About this WINE
Domaine Lyrarakis, established in 1966, is located in the mountainous commune of Alagni (440 metres above sea-level), south of the city of Heraklion, in Crete. The well-preserved 14th-century stone-presses in the fields around the winery are testament to the area’s long history of grape-growing and winemaking.
The winery is at the forefront of viticultural innovation, championing obscure local varieties such as the ancient white cultivars of Plytó, Dafni, and Vidiano, that it rescued from extinction.
The winery’s extensive portfolio consists of a range of monovarietal wines (Vidiano, Plytó, Mandilari, Assyrtiko, Vilana, Thrapsathiri, Kotsifali) – some from single, “premium” vineyard plots, as well as blends of indigenous and international varieties (such as Syrah, Cabernet and Merlot). Quality remains key and the style emphasises fruit precision, purity and supple texture – placing the wines firmly in the modern camp, yet without flamboyance or exaggeration.
Crete is the steam engine of Greek wine production, with 50,000ha and one bottle out of every five in the country. The influence of co-operatives is still strong, in contrast to the mainland Greece, where boutique wineries and independent producers have already had a revolutionising presence over the past two decades.
Wine styles have evolved from the heady, rustic, alcoholic, slightly oxidative reds of the past, to fresh, clean, forward drinking red and whites, thanks to modern techniques in both the vineyard and the winery and the development of new plantings in higher, cooler altitudes.
Local Grape Varieties
A significant white in Crete is Vilana, mainly in the appellations of Peza and Sitia. At high altitudes, it can give refreshing, dry, peppery and floral whites.
Other niche, traditional varieties include the dry aromatic whites Plyto and Dafni, saved from extinction by the pioneering Lyrarakis winery.
Kotsifali, the signature red grape of Crete, can be aromatic and high in alcohol. Mandilaria makes the perfect blending partner enhancing tannins and colour. It is often married together with Kotsifali, the latter may be also vinified with Syrah.
Another local speciality (especially in the east region of Sitia) is the red Liatiko, similar to the Aglianico. It can be vinified into delicious, dry reds, but the most promising way forward is sweet wines from sun-dried grapes.
Malvasia di Candia represents both a grape variety and an ancient wine style from Crete with its heydays dating back to the Venetian occupation of the island. This variety gives wines with rich aromas, intense grape & floral flavours. Its comtemporaty incarnation comes with “Malvasia di Candia Aromatica” clone in Crete.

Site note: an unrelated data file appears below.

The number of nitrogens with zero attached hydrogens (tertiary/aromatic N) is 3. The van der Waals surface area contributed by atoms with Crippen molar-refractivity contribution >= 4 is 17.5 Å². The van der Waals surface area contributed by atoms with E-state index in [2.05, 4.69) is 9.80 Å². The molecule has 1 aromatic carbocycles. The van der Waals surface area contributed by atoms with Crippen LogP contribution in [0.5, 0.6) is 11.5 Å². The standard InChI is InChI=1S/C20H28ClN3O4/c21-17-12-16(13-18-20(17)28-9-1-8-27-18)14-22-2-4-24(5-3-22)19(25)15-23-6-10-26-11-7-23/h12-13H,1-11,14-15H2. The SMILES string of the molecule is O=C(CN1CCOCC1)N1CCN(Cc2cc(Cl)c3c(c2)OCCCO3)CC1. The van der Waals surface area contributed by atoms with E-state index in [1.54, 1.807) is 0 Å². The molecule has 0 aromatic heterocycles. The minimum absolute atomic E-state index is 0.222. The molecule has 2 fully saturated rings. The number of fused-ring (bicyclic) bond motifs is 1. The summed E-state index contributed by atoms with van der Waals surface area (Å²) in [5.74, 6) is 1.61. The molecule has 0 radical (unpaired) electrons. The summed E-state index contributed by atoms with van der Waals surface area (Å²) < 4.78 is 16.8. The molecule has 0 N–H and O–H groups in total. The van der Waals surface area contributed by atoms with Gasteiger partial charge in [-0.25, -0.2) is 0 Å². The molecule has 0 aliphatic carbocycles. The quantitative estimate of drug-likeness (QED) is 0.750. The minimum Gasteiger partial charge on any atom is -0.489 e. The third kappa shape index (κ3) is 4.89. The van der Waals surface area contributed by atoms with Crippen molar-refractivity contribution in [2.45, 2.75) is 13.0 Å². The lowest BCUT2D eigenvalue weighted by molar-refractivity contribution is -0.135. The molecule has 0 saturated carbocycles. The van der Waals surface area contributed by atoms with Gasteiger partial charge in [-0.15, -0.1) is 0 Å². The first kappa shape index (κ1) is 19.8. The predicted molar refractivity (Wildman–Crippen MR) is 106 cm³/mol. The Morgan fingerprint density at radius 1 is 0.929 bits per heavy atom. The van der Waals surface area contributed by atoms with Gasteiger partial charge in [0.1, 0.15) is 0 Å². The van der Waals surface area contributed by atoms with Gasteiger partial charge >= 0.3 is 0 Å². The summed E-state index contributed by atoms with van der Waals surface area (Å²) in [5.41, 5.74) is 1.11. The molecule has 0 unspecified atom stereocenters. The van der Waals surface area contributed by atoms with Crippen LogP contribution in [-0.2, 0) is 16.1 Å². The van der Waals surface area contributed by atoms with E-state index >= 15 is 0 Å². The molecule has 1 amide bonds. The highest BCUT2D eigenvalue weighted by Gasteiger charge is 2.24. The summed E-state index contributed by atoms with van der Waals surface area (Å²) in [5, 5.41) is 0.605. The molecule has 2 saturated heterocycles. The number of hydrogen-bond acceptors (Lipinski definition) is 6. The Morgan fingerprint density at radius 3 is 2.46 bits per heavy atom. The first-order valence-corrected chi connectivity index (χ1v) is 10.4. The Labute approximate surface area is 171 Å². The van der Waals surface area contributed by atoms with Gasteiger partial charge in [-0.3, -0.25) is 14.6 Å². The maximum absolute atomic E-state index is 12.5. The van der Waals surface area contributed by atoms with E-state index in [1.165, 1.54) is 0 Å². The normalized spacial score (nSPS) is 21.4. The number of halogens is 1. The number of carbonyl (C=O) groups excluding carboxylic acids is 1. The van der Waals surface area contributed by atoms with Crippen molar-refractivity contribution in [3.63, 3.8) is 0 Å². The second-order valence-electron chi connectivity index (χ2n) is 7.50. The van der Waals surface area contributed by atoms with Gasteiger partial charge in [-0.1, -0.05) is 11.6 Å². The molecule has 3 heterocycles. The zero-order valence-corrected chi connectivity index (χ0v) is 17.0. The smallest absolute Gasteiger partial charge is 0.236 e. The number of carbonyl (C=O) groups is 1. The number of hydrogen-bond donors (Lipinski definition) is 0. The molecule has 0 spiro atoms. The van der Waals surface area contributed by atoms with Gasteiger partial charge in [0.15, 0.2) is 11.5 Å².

Assyrtiko (aka Assirtiko) [pronounce: A seer' tee ko] is one of Greece's signature white wine grape varieties, used for both dry and sweet wine. It reaches its apogee in the island of Santorini (where it was first planted – currently 70% of the island’s vineyard area). It yields a bone-dry, steely wine that has deliciously concentrated citrus aromas mixed with an earthy, mineral aftertaste evocative of the volcanic soil of Santorini.
Uniquely, the vines are cultivated in low basket shaped crowns, pinned to the ground, for protection from the often fierce winds dominating the climate in Santorini. Coming off the sea, the nocturnal fog brings much needed water to the vines during the dry, hot summer season and this, coupled with the cooling northerly winds provide the right growing conditions for the grape to thrive.
Assyrtiko is highly resistant to most grape diseases and this partly explains why it been widely re-planted throughout appellations in Greece, such as in Paros, Naxos, Crete, and in smaller quantities in Attica, Drama, Epanomi, Halkidiki and Hromitsa, Drama.
Owing to its pronounced mineral profile, Assyrtiko stands up well for blending with grapes such as Sauvignon blanc, Sémillon and the indigenous Greek white grape Malagousia.
These are wines to be enjoyed young or aged; the ideal complement to delicate dishes, fish, seafood and, surprisingly, even grilled meat dishes.
More famously, Assyrtiko is paired with the aromatic Aidani and Athiri white grapes for the production of a distinctive, naturally sweet wine called Vinsanto (derivative of the name Santorini), known since the Byzantine times.
Vinsanto can be naturally sweet or fortified and must be barrel-aged for a minimum of 2 years. The opulently sweet Vinsantos display a deep amber colour, a thrilling nose of crème brûlée’, chocolate and dried apricots and a palate of dates and dried figs.